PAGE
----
Upgrading Bridge Rails on Low-Volume Roads in Iowa

Document Type

Conference Presentation

Publication Date



Building on previous research, the goal of this project was to identify significant influencing factors for the Iowa Department of Transportation (DOT) to consider in future updates of its Instructional Memorandum (I.M.) 3.213, which provides guidelines for determining the need for traffic barriers (guardrail and bridge rail) at secondary roadway bridges. A literature review of policies and guidelines in other states and, specifically, of studies related to traffic barrier safety countermeasures at bridges were conducted. In addition, a safety impact study was conducted to evaluate possible non-driver-related behavior characteristics of crashes on secondary road structures in Iowa using road data, structure data, and crash data from 2004 to 2013. Statistical models were used to determine significant factors in regard to crash volume and crash severity. The study found that crashes are somewhat more frequent on/at bridges possessing certain characteristics—high traffic volumes, long bridge lengths, bridge width narrower than its approach or narrower than 20 ft., and bridges older than 25 years. No specific roadway or bridge characteristic was found to contribute to more serious crashes. The study also confirmed previous research findings that crashes with bridges on secondary roads are rare, low-severity events. Although the findings of the study support the need for appropriate use of bridge rails, it concludes that prescriptive guidelines for bridge rail use on secondary roads may not be necessary, given the limited crash expectancy and lack of differences in crash expectancy among the various combinations of explanatory characteristics.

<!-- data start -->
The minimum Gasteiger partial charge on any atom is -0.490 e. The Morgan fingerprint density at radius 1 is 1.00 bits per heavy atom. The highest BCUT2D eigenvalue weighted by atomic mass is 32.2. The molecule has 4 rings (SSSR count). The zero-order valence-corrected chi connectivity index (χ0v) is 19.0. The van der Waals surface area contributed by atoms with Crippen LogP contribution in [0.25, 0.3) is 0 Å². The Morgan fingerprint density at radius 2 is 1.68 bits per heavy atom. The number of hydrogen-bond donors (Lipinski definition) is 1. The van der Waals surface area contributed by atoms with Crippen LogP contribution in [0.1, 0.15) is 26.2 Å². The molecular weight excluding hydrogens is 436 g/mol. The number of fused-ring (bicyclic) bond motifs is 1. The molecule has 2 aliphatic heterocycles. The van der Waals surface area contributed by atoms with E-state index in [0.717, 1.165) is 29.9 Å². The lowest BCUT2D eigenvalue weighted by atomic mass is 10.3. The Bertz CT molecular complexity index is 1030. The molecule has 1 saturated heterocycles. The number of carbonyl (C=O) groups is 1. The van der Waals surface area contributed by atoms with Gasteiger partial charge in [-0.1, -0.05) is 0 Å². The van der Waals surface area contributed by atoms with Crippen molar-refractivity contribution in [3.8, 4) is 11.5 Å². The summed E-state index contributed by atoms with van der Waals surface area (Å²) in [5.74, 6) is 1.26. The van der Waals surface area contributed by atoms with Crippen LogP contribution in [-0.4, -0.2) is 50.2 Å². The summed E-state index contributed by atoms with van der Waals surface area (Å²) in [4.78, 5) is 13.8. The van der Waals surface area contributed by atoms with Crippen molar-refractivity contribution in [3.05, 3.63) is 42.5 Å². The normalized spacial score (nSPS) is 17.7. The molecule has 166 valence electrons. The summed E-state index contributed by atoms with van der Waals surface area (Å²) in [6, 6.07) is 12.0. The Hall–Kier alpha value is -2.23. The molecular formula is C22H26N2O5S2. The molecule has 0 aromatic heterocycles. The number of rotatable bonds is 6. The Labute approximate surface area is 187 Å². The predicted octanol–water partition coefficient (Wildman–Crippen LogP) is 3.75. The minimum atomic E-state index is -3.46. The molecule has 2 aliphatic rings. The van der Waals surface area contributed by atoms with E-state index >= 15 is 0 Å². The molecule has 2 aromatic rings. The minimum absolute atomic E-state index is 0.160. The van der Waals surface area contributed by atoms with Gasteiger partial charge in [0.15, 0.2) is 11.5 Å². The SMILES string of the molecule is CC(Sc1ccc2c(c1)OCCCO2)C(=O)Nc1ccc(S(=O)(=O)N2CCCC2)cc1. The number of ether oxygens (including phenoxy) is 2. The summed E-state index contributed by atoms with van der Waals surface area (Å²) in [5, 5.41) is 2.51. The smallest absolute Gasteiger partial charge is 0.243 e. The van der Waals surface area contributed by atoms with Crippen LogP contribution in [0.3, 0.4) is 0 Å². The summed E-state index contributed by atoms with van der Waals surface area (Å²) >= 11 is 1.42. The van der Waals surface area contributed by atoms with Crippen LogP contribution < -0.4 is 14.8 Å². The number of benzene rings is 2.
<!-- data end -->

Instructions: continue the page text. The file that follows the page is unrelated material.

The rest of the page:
Publication Title

96th Transportation Research Board Annual Meeting

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